7. 7. Shelf Life Studies  Thermo tolerant spoilage organisms do survive pasteurization restricting the shelf life or products as evidenced by code dates of 14 to 18 days • Spoilage organisms include Gram positive, Gram negative and aerobic sporeforming bacteria of the genera Bacillus, Paenebacillus, and Geobacillus • These spores can and do survive pasteurization, germinate, multiply and can cause spoilage in milk and milk products after processing  In laboratory studies by University of California-Davis on milk with 3.5% and 2% fat, UV illumination as an adjunct to pasteurization has been shown to increase microbial shelf life by 28 to 35 days Source Professor Jim Cullor, University of California-Davis, presentation at 3rd International Symposium on Mastitis and Milk Quality in conjunction with the American Association of Bovine Practitioners (AABP) , 44th Annual Conference, September 22-24, 2011, St. Louis, Missouri 7 Template graphic elements and format © 2013, Institute of Food Technologists. All rights reserved. Slide content © 2013, by the presenter. All rights reserved.
  8. 8. Benefit To Producers  UV illumination as an adjunct to pasteurization could provide for better maintenance of the quality of milk and as such could lead to improved sales  Milk with an added measure of quality will make milk more available to the consumer as it will allow distribution of both white milk as well as smaller volume higher margin products into areas of the retail trade where distribution has been limited because of shelf life  UV illumination of raw milk can improve risk of consumption of nonpasteurized cheeses in North American dairy markets • According to a joint risk assessment drafted by the U.S. Food and Drug Administration and Health Canada, consumers are up to 160 times more likely to contract a Listeria infection from soft-ripened cheese made from raw milk compared to the same cheese made with pasteurized milk  UV illumination for pre-treatment of raw milk can be used as alternative thermisation method in developing markets where lack of a reliable energy supply and high cost make on farm refrigeration prohibitive • Allow controlling microorganisms and the storage of milk for prolonged periods • Due to its “cold” nature, improve milk quality and reduce losses • Extend shelf-life during transportation to milk processing centers 8 Template graphic elements and format © 2013, Institute of Food Technologists. All rights reserved. Slide content © 2013, by the presenter. All rights reserved.
  9. 9. Benefit To Processors  Energy efficiency improvements in milk processing plants are limited by the energy requirements of heat-based pasteurization, which includes heating and cooling milk  Non-thermal processes, such as UV illumination, used as an adjunct to pasteurization, have the potential to cut demand for energy for ultrapasteurization of ESL products  The result will be longer shelf life, higher-quality milk products produced using less energy, and with lower GHG emissions, waste and associated costs  Amylase, catalase, lactase, lactoferrin, lipase, phosphatase, protein, vitamin A that are easily destroyed by heat remained intact after UV processing  The trace of fat-soluble vitamin D found naturally in milk can be enhanced by UV processing 9 Template graphic elements and format © 2013, Institute of Food Technologists. All rights reserved. Slide content © 2013, by the presenter. All rights reserved.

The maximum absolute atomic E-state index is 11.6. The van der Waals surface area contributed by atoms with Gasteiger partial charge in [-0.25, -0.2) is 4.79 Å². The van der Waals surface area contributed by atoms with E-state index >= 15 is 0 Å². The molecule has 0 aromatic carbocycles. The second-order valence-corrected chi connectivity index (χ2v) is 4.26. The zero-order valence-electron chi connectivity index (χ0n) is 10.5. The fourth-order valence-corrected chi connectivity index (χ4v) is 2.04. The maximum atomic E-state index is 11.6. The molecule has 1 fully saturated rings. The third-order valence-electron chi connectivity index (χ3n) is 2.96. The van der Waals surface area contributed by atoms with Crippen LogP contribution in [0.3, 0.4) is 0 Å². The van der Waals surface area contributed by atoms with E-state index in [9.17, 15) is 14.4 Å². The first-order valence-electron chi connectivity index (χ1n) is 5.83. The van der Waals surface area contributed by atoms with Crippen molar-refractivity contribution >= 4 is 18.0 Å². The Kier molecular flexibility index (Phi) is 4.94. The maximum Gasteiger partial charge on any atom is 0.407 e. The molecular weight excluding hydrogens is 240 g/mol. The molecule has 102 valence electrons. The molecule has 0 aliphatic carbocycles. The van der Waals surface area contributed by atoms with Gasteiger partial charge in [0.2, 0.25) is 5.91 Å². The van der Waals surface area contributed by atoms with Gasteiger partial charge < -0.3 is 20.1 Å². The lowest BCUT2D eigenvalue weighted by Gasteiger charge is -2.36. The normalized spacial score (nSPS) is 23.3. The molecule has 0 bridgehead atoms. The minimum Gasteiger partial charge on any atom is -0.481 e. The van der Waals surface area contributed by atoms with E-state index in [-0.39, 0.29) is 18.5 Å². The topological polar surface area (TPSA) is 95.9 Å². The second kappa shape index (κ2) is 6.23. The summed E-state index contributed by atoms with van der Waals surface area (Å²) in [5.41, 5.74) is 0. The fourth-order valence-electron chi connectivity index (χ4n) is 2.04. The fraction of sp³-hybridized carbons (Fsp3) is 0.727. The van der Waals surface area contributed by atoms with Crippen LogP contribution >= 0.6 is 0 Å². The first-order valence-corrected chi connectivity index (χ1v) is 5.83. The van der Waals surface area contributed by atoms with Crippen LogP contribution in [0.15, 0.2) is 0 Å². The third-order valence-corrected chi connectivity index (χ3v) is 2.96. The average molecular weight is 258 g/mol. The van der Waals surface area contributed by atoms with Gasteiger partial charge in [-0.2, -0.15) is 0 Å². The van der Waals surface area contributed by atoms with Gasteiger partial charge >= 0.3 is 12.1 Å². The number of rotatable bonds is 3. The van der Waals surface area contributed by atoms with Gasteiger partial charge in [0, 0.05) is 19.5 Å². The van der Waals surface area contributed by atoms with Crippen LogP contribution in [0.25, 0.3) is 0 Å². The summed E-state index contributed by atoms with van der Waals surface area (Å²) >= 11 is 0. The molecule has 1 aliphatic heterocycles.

10. 10. Thermal / UV Energy Evaluation 700 600 500 400 300 200 100 0 Past. Past. + UV UHT Energy in MJ/t 430 484 685 Sources G. Riva, Institute of Agricultural Engineering, University of Milan, Italy. Utilization of renewable energy sources and energy-saving technologies by small-scale milk plants and collection centers., FAO ANIMAL PRODUCTION AND HEALTH PAPER 93. Technology supplier. 10 Template graphic elements and format © 2013, Institute of Food Technologists. All rights reserved. Slide content © 2013, by the presenter. All rights reserved.
  11. 11. Legislative Status in U.S.  The University Of California-Davis submitted a proposal to NCIMS 2011 for a change to the Pasteurized Milk Ordinance (PMO) that would allow commercial production of milk with UV illumination as an adjunct to pasteurization • The original proposal was not accepted but an amended proposal was which was that a study group be appointed to oversee further food safety studies in the area of furans and cholesterol oxides amongst other compounds • These studies were to be conducted under the chairmanship of Dr Steve Beam of the California Department of Food and Agriculture  The acceptance of UV illumination as a food additive under 21 CFR 179.39(b) (1) is being addressed by technology suppliers with the department that deals with the standards of identity for milk  Based on information from Pennsylvania State University, labeling of the UV product may not be necessary • “Federal law does not require that product that has been treated by pasteurization, ultraviolet light or ozonation be labeled to identify the treatment process. (Reference: 21 CFR §179.39 (ultraviolet); §173.368 (ozone).)” • Technology suppliers are in discussion with the FDA on this opinion 11 Template graphic elements and format © 2013, Institute of Food Technologists. All rights reserved. Slide content © 2013, by the presenter. All rights reserved.
  12. 12. Gail Barnes Ph.D. M.B.L. Personify LLC barnes.gail@gmail.com +1 650 218 4993 @DrGailB / @ZAGrrl Template graphic elements and format © 2013, Institute of Food Technologists. All rights reserved. Slide content © 2013, by the presenter. All rights reserved.